This sensitivity makes them one of the most prominent sources of knowledge on past changes in
ocean chemistry, climate and ocean circulation.
In the Arctic Ocean, acidification occurs faster than the global average because cold waters
absorb more carbon dioxide than warm water and melting sea ice enhances the process by
lowering the carbonate ion concentration. In the Fram Strait, the European part of the Arctic
Ocean, sea ice and water masses of contrasting properties interact. The eastern Fram Strait is
occupied by warm and saline Atlantic waters, whereas the western Fram Strait is dominated by
cold and fresher Polar water and sea-ice. The central Fram Strait is dominated by Arctic surface
water where Polar and Atlantic waters mix. The three different water masses generate oceanic
fronts causing additional environmental stress factors for surface water dwelling planktonic
foraminifera.
Samples from zooplankton nets and sediment cores from the eastern Fram Strait (Storfjorden
Fan) were used to investigate the effects of the changing arctic environment on planktonic
foraminifera. The distribution patterns of fossil and living planktonic foraminifera show strong
variability. Preliminary results indicate that the distribution of planktonic fotaminifera and their
preservation follow general climatic changes during the latest Holocene. Carbon and oxygen
isotopic signatures recorded in Neogloboquadrina pachyderma, Turborotalita quinqueloba and
Globigerinita uvula – inhabiting three different water masses – implies that the subsurface water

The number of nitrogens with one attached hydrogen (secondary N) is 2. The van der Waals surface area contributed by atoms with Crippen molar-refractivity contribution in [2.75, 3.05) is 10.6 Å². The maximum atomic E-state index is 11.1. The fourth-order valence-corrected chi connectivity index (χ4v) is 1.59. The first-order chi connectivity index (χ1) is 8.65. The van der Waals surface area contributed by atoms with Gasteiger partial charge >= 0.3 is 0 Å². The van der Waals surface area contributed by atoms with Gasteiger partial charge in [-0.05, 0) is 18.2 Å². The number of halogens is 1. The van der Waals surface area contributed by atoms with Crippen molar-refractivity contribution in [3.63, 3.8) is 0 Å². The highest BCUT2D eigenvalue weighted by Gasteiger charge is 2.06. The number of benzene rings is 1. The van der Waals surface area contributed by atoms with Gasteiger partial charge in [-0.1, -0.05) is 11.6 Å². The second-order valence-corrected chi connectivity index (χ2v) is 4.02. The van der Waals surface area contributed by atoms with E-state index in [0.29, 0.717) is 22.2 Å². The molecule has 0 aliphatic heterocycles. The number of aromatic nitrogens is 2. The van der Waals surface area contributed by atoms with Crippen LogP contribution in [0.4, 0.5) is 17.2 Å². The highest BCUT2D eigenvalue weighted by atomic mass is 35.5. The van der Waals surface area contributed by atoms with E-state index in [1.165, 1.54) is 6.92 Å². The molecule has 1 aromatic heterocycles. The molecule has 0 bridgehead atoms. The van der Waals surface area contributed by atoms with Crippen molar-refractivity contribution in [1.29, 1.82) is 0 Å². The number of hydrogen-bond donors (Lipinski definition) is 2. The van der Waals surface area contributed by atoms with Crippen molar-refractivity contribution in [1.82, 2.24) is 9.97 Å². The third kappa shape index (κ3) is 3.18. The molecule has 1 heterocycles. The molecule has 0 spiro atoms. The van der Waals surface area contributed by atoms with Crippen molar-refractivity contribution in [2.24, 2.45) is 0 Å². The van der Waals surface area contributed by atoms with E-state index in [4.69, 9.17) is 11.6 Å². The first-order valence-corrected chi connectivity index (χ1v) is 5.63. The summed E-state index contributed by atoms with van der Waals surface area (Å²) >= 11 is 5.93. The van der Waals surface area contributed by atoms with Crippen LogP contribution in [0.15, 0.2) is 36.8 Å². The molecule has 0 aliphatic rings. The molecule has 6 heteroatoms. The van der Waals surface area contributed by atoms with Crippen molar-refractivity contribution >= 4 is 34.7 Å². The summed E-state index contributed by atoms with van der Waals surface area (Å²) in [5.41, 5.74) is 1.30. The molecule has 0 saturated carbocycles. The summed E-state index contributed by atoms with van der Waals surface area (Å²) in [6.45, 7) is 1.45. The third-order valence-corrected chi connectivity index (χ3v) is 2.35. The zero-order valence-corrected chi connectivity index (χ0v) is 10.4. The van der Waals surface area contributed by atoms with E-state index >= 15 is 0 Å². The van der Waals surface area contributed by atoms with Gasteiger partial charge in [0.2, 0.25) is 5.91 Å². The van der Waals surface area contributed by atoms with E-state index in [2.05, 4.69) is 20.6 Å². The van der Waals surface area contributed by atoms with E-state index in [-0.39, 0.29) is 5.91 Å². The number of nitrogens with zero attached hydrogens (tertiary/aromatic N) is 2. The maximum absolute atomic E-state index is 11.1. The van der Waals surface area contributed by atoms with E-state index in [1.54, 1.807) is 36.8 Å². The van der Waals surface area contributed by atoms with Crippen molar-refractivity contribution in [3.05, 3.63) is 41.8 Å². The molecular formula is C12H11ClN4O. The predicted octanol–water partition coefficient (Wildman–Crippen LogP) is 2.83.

masses remained unaffected by climatic changes through the entire studied time span.
52
Seawater carbonate chemistry and foraminifera
Richard E. Zeebe1
1
Department of Oceanography, University of Hawaii at Manoa, Honolulu 96822, U.S.A.
Various processes in the life cycle of foraminifera depend on the carbonate chemistry conditions
of the seawater from which the organism precipitates its shell. In turn, life processes such as
respiration, calcification, and photosynthesis can dramatically alter the carbonate chemistry
conditions within the microenvironment of the organism. This lecture will provide an introduction
to the basics of the thermodynamics of the CO2 system in seawater. Furthermore, I will describe
the interaction between seawater carbonate chemistry and life processes in the
microenvironment of foraminifera, which requires some understanding of the reaction kinetics in
the CO2 system. If time permits, I will discuss consequences of changes in seawater carbonate
chemistry for the fractionation of the stable isotopes of carbon, oxygen, and boron between bulk
seawater and foraminiferal calcite.
53
SCOR/IGBP WORKING GROUP 138
MODERN PLANKTONIC FORAMINIFERA
AND OCEAN CHANGES
Scientific Rationale and Terms of Reference Membership Timeline Products Publications 54